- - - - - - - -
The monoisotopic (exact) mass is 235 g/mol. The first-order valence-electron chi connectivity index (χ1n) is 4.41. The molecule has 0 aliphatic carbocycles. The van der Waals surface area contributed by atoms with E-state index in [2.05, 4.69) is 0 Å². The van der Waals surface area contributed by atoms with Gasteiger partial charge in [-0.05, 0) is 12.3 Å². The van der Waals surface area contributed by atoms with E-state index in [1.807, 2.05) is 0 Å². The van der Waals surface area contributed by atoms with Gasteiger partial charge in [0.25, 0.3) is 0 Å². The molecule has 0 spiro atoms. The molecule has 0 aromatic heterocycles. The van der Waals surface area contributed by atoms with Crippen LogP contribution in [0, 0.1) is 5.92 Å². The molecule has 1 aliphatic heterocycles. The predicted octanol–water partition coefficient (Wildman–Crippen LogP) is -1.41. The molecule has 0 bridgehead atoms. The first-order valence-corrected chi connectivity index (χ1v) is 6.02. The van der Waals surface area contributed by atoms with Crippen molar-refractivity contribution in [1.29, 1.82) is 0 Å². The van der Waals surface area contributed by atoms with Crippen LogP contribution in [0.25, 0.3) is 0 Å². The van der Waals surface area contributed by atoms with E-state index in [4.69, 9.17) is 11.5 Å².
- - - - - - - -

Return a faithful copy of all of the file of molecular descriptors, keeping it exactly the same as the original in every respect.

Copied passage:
The monoisotopic (exact) mass is 235 g/mol. The first-order valence-electron chi connectivity index (χ1n) is 4.41. The molecule has 0 aliphatic carbocycles. The van der Waals surface area contributed by atoms with E-state index in [2.05, 4.69) is 0 Å². The van der Waals surface area contributed by atoms with Gasteiger partial charge in [-0.05, 0) is 12.3 Å². The van der Waals surface area contributed by atoms with E-state index in [1.807, 2.05) is 0 Å². The van der Waals surface area contributed by atoms with Gasteiger partial charge in [0.25, 0.3) is 0 Å². The molecule has 0 spiro atoms. The molecule has 0 aromatic heterocycles. The van der Waals surface area contributed by atoms with Crippen LogP contribution in [0, 0.1) is 5.92 Å². The molecule has 1 aliphatic heterocycles. The predicted octanol–water partition coefficient (Wildman–Crippen LogP) is -1.41. The molecule has 0 bridgehead atoms. The first-order valence-corrected chi connectivity index (χ1v) is 6.02. The van der Waals surface area contributed by atoms with Crippen molar-refractivity contribution in [1.29, 1.82) is 0 Å². The van der Waals surface area contributed by atoms with Crippen LogP contribution in [0.25, 0.3) is 0 Å². The van der Waals surface area contributed by atoms with E-state index in [4.69, 9.17) is 11.5 Å².